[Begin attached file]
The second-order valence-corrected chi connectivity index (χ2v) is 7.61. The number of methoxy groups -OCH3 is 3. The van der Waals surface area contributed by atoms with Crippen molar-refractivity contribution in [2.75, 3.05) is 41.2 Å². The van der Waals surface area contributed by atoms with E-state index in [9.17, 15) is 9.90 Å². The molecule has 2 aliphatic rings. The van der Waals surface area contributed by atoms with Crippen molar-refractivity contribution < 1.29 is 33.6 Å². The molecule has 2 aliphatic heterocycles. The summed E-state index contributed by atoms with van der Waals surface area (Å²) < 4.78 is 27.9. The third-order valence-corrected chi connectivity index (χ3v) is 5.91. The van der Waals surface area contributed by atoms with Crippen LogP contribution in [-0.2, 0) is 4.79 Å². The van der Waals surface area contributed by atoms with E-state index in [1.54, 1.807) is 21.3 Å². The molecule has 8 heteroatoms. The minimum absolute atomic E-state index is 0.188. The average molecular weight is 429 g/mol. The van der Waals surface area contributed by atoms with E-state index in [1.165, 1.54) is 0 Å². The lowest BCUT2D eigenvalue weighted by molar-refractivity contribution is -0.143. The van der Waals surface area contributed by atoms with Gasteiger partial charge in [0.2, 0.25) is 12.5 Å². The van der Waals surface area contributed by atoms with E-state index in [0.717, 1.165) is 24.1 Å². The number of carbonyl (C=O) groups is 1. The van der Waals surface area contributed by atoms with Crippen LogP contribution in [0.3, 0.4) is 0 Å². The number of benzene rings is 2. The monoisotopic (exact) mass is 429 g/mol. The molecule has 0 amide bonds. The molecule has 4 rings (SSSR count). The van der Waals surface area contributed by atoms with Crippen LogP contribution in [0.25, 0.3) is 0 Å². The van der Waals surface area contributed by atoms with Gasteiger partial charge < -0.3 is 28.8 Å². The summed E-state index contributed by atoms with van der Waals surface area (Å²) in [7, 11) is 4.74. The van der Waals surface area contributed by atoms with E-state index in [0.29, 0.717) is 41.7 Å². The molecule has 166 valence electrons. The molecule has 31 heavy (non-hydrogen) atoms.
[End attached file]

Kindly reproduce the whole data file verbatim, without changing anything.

The second-order valence-corrected chi connectivity index (χ2v) is 7.61. The number of methoxy groups -OCH3 is 3. The van der Waals surface area contributed by atoms with Crippen molar-refractivity contribution in [2.75, 3.05) is 41.2 Å². The van der Waals surface area contributed by atoms with E-state index in [9.17, 15) is 9.90 Å². The molecule has 2 aliphatic rings. The van der Waals surface area contributed by atoms with Crippen molar-refractivity contribution < 1.29 is 33.6 Å². The molecule has 2 aliphatic heterocycles. The summed E-state index contributed by atoms with van der Waals surface area (Å²) < 4.78 is 27.9. The third-order valence-corrected chi connectivity index (χ3v) is 5.91. The van der Waals surface area contributed by atoms with Crippen LogP contribution in [-0.2, 0) is 4.79 Å². The van der Waals surface area contributed by atoms with E-state index in [1.54, 1.807) is 21.3 Å². The molecule has 8 heteroatoms. The minimum absolute atomic E-state index is 0.188. The average molecular weight is 429 g/mol. The van der Waals surface area contributed by atoms with E-state index in [1.165, 1.54) is 0 Å². The lowest BCUT2D eigenvalue weighted by molar-refractivity contribution is -0.143. The van der Waals surface area contributed by atoms with Gasteiger partial charge in [0.2, 0.25) is 12.5 Å². The van der Waals surface area contributed by atoms with E-state index in [0.717, 1.165) is 24.1 Å². The number of carbonyl (C=O) groups is 1. The van der Waals surface area contributed by atoms with Crippen LogP contribution in [0.3, 0.4) is 0 Å². The number of benzene rings is 2. The monoisotopic (exact) mass is 429 g/mol. The molecule has 0 amide bonds. The molecule has 4 rings (SSSR count). The van der Waals surface area contributed by atoms with Crippen LogP contribution in [0.25, 0.3) is 0 Å². The van der Waals surface area contributed by atoms with Gasteiger partial charge < -0.3 is 28.8 Å². The summed E-state index contributed by atoms with van der Waals surface area (Å²) in [7, 11) is 4.74. The van der Waals surface area contributed by atoms with E-state index in [0.29, 0.717) is 41.7 Å². The molecule has 166 valence electrons. The molecule has 31 heavy (non-hydrogen) atoms.